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Viola, Piano, and Poetry


One might expect a bit of levity from a viola recital given on April Fool’s day, yet the program presented as part of the String Masters Series at the Boston Conservatory with Lila Brown (viola) and Judith Gordon (piano), was all business. The first half of the program featured works from the 20th century, which Brown confessed was her favorite era due to the “amazing range of styles” and different directions that composers took. Brown and Gordon began with Darius Milhaud’s Quatre Visages, a musical portrait of four women commissioned by Germain Prévost, the violist of the Pro Arte Quartet. Despite being written in war-torn 1943, the piece doesn’t come across as reactionary; rather, it seems vaguely nostalgic and light-hearted. Notoriously fond of women, Milhaud and Prévost apparently shared some inside jokes that don’t necessarily come across from the movements’ titles: “La Californienne,” “The Wisconsonian,” “La Bruxelloise,” and “La Parisienne.” “La Californienne” was coolly languid, though some moments of disjunction between the viola and piano disrupted its nonchalant lines. “The Wisconsonian,” a movement that seemed slightly volatile in its energy, featured a peppy moto perpetuo rhythm in the viola. “La Bruxelloise” highlighted Brown’s dark tone as she plumbed the lower registers. “La Parisienne” began with a rousing piano introduction; Gordon shone throughout, with flourishes that propelled rather than simply ornamented the musical line. Despite some lapses in ensemble unity, the Milhaud was a treat.

Morton Feldman’s The Viola in My Life was an exercise in sparseness, reminiscent of a minimalist painting that shifts the focus from the big picture to single brushstrokes, ephemeral gestures. While Feldman’s earlier works emphasize almost total flatness, The Viola in My Life does not entirely conform to this aesthetic; as Brown drily noted, in this work “Feldman includes crescendos in the viola part.”  The piece was hypnotic and mysterious and Brown’s playing, delicate and almost fragile, emphasized minute timbral differences while the piano rumbled beneath.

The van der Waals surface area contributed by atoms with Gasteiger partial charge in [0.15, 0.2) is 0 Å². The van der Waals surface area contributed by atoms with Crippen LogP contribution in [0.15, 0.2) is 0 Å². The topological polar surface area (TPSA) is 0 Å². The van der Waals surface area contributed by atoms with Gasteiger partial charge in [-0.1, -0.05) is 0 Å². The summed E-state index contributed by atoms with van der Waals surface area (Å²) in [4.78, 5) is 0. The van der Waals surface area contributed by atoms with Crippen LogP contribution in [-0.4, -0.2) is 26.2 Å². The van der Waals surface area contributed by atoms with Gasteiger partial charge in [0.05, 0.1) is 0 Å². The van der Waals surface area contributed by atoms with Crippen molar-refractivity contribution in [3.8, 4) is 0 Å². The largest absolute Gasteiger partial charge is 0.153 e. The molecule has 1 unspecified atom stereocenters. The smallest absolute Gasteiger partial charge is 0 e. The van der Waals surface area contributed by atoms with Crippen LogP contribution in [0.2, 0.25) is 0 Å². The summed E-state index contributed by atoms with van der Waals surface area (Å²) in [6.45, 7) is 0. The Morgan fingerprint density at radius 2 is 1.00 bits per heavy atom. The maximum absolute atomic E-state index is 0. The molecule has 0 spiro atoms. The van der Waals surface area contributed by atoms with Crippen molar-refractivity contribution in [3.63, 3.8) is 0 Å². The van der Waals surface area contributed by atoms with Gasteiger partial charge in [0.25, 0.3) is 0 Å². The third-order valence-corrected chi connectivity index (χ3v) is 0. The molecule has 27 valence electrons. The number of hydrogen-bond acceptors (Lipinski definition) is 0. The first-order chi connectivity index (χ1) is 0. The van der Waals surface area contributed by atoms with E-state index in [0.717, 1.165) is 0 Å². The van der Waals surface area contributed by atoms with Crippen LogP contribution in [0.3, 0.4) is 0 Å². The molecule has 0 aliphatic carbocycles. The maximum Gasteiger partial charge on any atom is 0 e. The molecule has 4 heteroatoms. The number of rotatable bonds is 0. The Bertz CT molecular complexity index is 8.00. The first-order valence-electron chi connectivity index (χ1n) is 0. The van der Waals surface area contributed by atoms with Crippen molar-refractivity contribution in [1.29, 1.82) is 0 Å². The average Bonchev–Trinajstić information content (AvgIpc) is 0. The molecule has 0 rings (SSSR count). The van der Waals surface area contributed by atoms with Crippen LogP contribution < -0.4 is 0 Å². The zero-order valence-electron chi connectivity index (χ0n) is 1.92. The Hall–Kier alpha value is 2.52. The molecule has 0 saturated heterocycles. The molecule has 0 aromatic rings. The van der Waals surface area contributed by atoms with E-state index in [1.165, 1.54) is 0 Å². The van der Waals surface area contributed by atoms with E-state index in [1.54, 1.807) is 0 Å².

Michael Radulescu’s Sonata for Solo Viola, the most modern piece on this program, was written for a European competition in 1985. Despite this fact, the sonata opened with a decidedly anti-virtuosic beginning; it moved hesitantly, with an improvisatory feel. But when it gained intensity, Brown certainly did not shy away from grit; she delivered an exciting performance and a well-executed ending that seemed to simply evaporate.

Next came a section entitled “Music and Poetry—Conversations,” featuring poetry recitation by John Hadden. This smorgasbord of musical and literary tidbits combined selections from J. S. Bach’s Cello Suite No. 5 and György Kurtág’s Signs, Games, and Messages with an eclectic array of poems. As Brown noted, the juxtaposition of music and text was intended to complement and/or augment the meaning found in each.

Pairing Andrew Marvell’s carpe-diem poem “To His Coy Mistress” with the inexorably progressing Sarabande from Bach’s Cello Suite No. 5 seems rather natural, given their respective evocations of timelessness. Brown’s stripped-down performance of the Sarabande managed to be desolate yet intimate, weaving in and out of Hadden’s energetic recitation. The poem’s final line, “…yet we will make him [the sun] run” propelled Brown into a fleet and flowing Gavotte full of tumbling notes that she handled with great aplomb. This in turn led to a Yeats poem, “He Wishes for the Cloths of Heaven,” given an enthusiastic reading from Hadden. Brown performed Kurtág’s Thomas Blum In Memoriam, composed mainly of double-stopped open and dissonant intervals. I was struck by Kurtág’s distillation of music into mere gestures, fragments where the silence was as important as the notes — the inexpressible meeting the ineffable? Brown alternated between aggressive and sul tasto playing but ended peacefully.

The pairing of Kurtág’s Silent Lines to Laszlo Dobszay and Samuel Beckett’s bleak Cascando seemed particularly apt. The piece opened with eerie muted double stops, the dull repetitions building up to a disturbing sense of something being not-quite-right. Brown pointed out in her program notes that Kurtág’s directive to repeat the final phrase ad lib. mirrors the poem’s futilely obsessive repetition of words. The pair then struck a lighter note with a simple and sensitively-played duet of Lord Byron’s So We’ll Go No More a Roving. The “Conversation” finished with a rollicking perpetuum mobile and e.e. cummings’ ecstatic darling! because my blood can sing.

The final piece, Rebecca Clarke’s Sonata for Viola and Piano, had a good characterization of moods but seemed somewhat under-rehearsed. Brown chose an airy sound was effective in certain passages, playing close to the fingerboard (there’s a clear Debussian influence, after all), but in parts that needed more heft the piano overpowered her delicate sound. I wished the pair would have made more of the breathless swells and dynamic contrasts in the first movement.

Full of virtuosic harmonics, pizzicati, and general pyrotechnics, the Vivace movement begs to be played up; Brown could have had more fun with it and really shown off. In the Adagio, Gordon took quite a few interpretive liberties but to great effect; she luxuriated in the harmonies and turned the movement almost inside out, emphasizing parts that tend to go unnoticed. Though this exposed-seams approach stood slightly at odds to Brown’s no-nonsense playing, the piece remained communicative and engaging.

Elizabeth Oka is in the process of acquiring as many impractical degrees as she can. She holds a B.A. from Tufts University where she double majored in English and music and is pursuing a master’s degree at the New England Conservatory in viola performance.

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